Armyworms Are on the March
We have gotten many phone calls from farmers whose crops are being seriously damaged by armyworms. These calls have come in from Minnesota, Iowa, and Wisconsin. The crops that we have taken calls on are corn, barley, and wheat.
Armyworms have earned their name for their tendency, at high populations, to ‘march’ across a field, consuming whatever vegetation is in their path. Two species of armyworm, true armyworms and fall armyworms, may affect crops in the Upper Midwest, predominantly in the grass family (corn, wheat, other small grains) and in fall grassy cover crops.
Early summer crop damage is caused by the true armyworm. True armyworm larva can cause damage in the early summer to corn, wheat, barley, oats, and occasionally to soybeans and sunflowers. The adults begin arriving in the upper Midwest in April or early May, with peak moth flights later in May or early June. These dates vary from year to year, based on weather conditions.
Neither true armyworms (Mythimna unipuncta, formerly Pseudaletia unipuncta) nor fall armyworms (Spodoptera frugiperda) overwinter in the Upper Midwest. Moths of both species fly north each year to lay eggs and complete one or more lifecycles before migrating south in the fall. (A third species, wheat head armyworm, has been identified in our area, but is rarely a pest.)
You can view armyworm reports from university researchers who trap and monitor armyworm worm arrivals online:
Trapping results don’t necessarily translate into armyworm infestations. Temperature and rain can alter establishment of larval populations, so base treatment methods on later field scouting.
Armyworms prefer to lay eggs in dense, grassy vegetation, such as weedy fields, small grains, small grain cover crops, and grassy field edges. Moths lay eggs for 7 to 10 days in rows or clusters on the lower leaves of grasses or at the base of plants. The eggs hatch in 7 to 10 days and the larva progress through six growth stages, called instars. The early instar stages take from 3 to 5 days each, and the consumption of vegetation nearly triples with each stage. Heavy feeding during the fifth and sixth instars can result in yield damage. Larvae will spent about 7-10 days (depending on temperature) in the sixth instar and consume 80 percent of all the foliage eaten during larval growth before they finish feeding and pupate.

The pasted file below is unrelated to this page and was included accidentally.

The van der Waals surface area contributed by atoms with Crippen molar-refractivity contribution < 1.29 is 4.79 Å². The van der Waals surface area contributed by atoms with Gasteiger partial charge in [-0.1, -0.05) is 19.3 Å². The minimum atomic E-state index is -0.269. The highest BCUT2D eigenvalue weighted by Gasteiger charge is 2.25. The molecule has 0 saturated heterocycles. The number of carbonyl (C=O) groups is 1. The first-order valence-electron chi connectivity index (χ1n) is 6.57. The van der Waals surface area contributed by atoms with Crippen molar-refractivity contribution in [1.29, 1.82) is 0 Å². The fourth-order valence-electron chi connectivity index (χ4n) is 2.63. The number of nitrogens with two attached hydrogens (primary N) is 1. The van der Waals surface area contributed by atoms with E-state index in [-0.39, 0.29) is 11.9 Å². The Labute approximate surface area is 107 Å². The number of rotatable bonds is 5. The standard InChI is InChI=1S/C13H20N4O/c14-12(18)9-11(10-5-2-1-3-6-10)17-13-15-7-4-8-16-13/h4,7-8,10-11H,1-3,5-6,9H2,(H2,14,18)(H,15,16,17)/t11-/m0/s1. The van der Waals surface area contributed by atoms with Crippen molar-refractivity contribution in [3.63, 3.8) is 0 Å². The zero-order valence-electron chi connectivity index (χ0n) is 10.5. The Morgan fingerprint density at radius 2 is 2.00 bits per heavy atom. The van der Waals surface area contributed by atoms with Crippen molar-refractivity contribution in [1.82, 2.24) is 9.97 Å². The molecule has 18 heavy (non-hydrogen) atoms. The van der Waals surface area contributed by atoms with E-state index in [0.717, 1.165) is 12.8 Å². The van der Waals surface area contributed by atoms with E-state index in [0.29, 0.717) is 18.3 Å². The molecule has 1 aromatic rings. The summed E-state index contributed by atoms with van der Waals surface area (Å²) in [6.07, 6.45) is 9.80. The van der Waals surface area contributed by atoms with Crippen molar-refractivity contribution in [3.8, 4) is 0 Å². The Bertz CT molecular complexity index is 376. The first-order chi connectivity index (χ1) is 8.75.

When larva feed on leaf tissue in small grains, they may separate leaves from stems and hurt yields occurs with heavy defoliation, especially if the flag leaf is eaten. The larvae may then move up to the seed heads.
Once fine-leaved grasses are consumed, true armyworms may migrate to corn, where they begin feeding on lower leaves and progress up the plant. They feed on leaf margins: armyworms don’t tunnel into the stalk or feed on ears. Defoliation can be severe, leaving only the corn leaf midribs and stalk
Armyworm larvae coloration ranges from tan to olive to nearly black. They have a tan or orangish head capsule with a vein-like stripe. Larvae are striped down their sides with a dark band bordered by white stripes and a pink to orangish stripe on each side.
Scouting, thresholds, and treatment
Armyworms are active at night and on cooler, cloudy days. During sunny days, larva tend to hide under leaf litter and at the base of plants, so scout either near dawn or dusk. Scout areas first that are most prone to infestations; low, wet and/or weedy areas of a field, grassy field margins, and in lodged small grains.
Small grains. In small grains look in at least five field locations for leaves with notched leaf margins and partially eaten leaf fragment and small round pellets of frass (excrement) on the ground. Shake plants within a square foot to release larva, then count armyworm larvae.
Corn. In corn examine 20 plants in each of at least five field locations. Calculate the percent of corn plants affected by feeding. Count the number of larvae, measure their length, and calculate their average length. As corn reaches V5 or V6, armyworms will hide in the whorl during the day to avoid the sun rather than retreating to the soil surface.
Population thresholds for treating
- Before heading: 4 or more larvae/square foot
- At heading: 2 or more larvae/square foot
- VE-V2: 10% or more of plants are injured and lava are less than ¾-inch long
- V7-V8: Larva are ¾ inch long, there are more than 8 larva per plant and 25% or leaf area has been removed
- Post-pollen shed: Treat if plants are being defoliated above the ear
Once larvae are 1” or longer, insecticide treatments are less effective. In addition, larval of this size will soon finish feeding and pupate.
* There is some discrepancy among the universities about corn threshold levels.
Organic Treatment Options
Organic farmers have four OMRI-approved insect treatments labeled for armyworms.
|Product||Active ingredient||Mode of ‘entry’||Residual activity||Length of residual||Manufacturer/Distributor|
|Entrust||spinosad||contact and ingestion||Yes||?||Dow|
|Neemix||azadirachtin||contact and ingestion||Yes||?||Certis|
|Dipel ES or WP||Bacillus thuringiensis||ingestion||Yes||?||Valent|
Additional Armyworm Information for Upper Midwest Farmers
- March of the Armyworms, Part 1: Wheat
- March of the Armyworms, Part 11: Corn
Photo credit: Frank Peairs, Colorado State University